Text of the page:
faq 2017-07-18T19:59:09+00:00

infrequently asked questions

Why treats?

Treats are more than just sweets to us. Treats are those sensual indulgences that light you up and bring you innocent childlike happiness. And it’s totally subjective. Smoked sea salt, roasted nuts, raw milk, a wild strawberry if you’re out in the woods, a finely crafted cocktail, a smoke. Enjoyment for enjoyment’s sake is a gift of being alive! No matter how simple your diet, there’s always an abundance of treats.

Why plantbased?

While we weren’t aware of it when this food started happening, we have an affinity for ‘plant medicine’ in all its forms: as visual inspiration, aromatics and incense, taste bud enchantment, and master teacher-healers on the neurocellular level. So perhaps it was just meant to be. And we do love tropical fruity smoothie bowls and things of that sort. There’s also been a collective overindulgence in animal products over the last few decades, heavily marketed by the deeply-subsidized meat, dairy, pesticide, GMO/biotech and pharmaceutical industries, as well as the USDA and other agencies. This has created a mess of bodily and ecological crises that most of us aren’t aware of. Offering nutritious plantbased alternatives made with simple ingredients is undoubtedly part of co-creating a thriving humanity.

Are you a gluten free and dairy free company?

While grain (gluten) free and plantbased (dairy/egg free) food is our specialty, it’s not because we believe these ingredients are inherently bad. It’s more of a fun creative challenge that’s necessary for a lot of us at the moment. We love quality cane sugar, aged cheese, and a real fermented loaf of sourdough. But so many people, including us, have experienced wheat’s ‘brain fog’. A cereal diet is no good for keeping your gut’s microbiome world happy either. In general, the American grain-dairy-sugar diet creates a slow, lethargic mind and body. Also, whether it’s refined sugar or refined wheat or pasteurized dairy, highly processed ingredients of any sort tend to create more addiction and imbalances than their wholefood counterparts. Grains should be whole, with seed (germ and bran included), and soaked and/or fermented. Milk, butter, cheese and yogurt should be raw and bacteria-rich. Sweets should be enjoyed in moderation, and sugar shouldn’t be separated from it’s natural mineral-rich color.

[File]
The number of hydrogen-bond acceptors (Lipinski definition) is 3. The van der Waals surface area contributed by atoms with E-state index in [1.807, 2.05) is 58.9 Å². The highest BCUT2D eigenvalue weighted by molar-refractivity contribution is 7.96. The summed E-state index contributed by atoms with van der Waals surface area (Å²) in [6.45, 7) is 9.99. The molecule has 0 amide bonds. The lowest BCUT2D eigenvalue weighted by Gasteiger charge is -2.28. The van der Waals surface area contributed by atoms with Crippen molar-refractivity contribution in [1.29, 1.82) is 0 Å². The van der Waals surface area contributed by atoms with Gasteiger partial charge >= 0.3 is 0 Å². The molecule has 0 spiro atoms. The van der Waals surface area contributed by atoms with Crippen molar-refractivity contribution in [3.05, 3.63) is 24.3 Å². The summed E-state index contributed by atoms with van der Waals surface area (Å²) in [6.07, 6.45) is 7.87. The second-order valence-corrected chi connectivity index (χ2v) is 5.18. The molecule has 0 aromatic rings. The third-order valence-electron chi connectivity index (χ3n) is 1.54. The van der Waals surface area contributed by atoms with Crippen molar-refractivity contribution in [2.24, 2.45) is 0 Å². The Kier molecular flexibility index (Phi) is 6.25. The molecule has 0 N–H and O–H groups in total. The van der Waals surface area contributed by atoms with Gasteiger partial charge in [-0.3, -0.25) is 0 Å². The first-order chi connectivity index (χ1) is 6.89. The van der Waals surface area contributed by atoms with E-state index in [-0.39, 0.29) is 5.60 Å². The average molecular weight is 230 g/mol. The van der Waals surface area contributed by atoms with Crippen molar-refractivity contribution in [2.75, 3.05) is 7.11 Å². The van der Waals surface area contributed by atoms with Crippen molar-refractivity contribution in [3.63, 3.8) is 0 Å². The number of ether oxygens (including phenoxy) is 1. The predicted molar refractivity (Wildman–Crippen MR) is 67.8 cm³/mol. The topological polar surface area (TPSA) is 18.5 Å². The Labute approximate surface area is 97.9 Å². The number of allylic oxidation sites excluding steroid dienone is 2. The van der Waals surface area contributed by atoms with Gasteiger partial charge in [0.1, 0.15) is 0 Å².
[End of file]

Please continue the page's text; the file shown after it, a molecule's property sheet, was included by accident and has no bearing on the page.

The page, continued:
Are you a vegan company?

Not exactly. There are plenty of ecological reasons to be intentional about where animal products come from, or to avoid them altogether. While at the same time, large scale agriculture and the mistreatment of non-animal based systems is equally as problematic. Although we tend to eat a mostly vegetarian diet and are as mindful as we can be when shopping, we personally don’t identify in our hearts as vegans, nor believe that killing other animals is unnatural. Unfortunate and upsetting, but also necessary. Humans can’t even survive without B12 – an animal-based vitamin that we’ve evolved to depend on. No matter what our culture would tell us, death is a valuable part of life. Every time we pull “weeds” from the garden, we’re controlling the death process to make room for the “beautiful” plants. We just don’t feel the same emotional response as we might from killing another animal. On a different note, many vegan products either highly processed (i.e. harsh on the human animal and those animals that feed on our downstream waste) and/or have ecological-animal consequences that aren’t so apparent (ex: the consumption of inorganic pollinated crops, such as almond milk, on the bee population). Rather than market products with “guilt free” type catch phrases, we hope to raise our general awareness so that we can all work together to create a more balanced food system.

Are your products certified organic?

No. Perhaps someday, but not at the moment. We use the best tasting and best feeling ingredients we can find, all of which are certified organic if possible, and certainly non-GMO. We value being transparent about our sourcing much more than a corrupt federal agency’s branding program which negatively affects smaller farms and producers, and promotes a catch-phrase shopping mentality. Many large organizations including the USDA directly and indirectly rely on support from profit-driven corporations that depend on misinformed consumers eating an imbalanced, GMO and pesticide-driven, illness-causing diet. The USDA organic logo is a helpful tool for shoppers to make a quick decision, but it’s also oppressive to small businesses that would love to use the phrase “made with organic…” on their packaging, but cannot due to FDA regulations. As long as shoppers and natural food stores continue to support businesses that aren’t certified, such as Cobb’s, we may keep these organizations in check and maintain accessibility for other artisan startups to offer their products.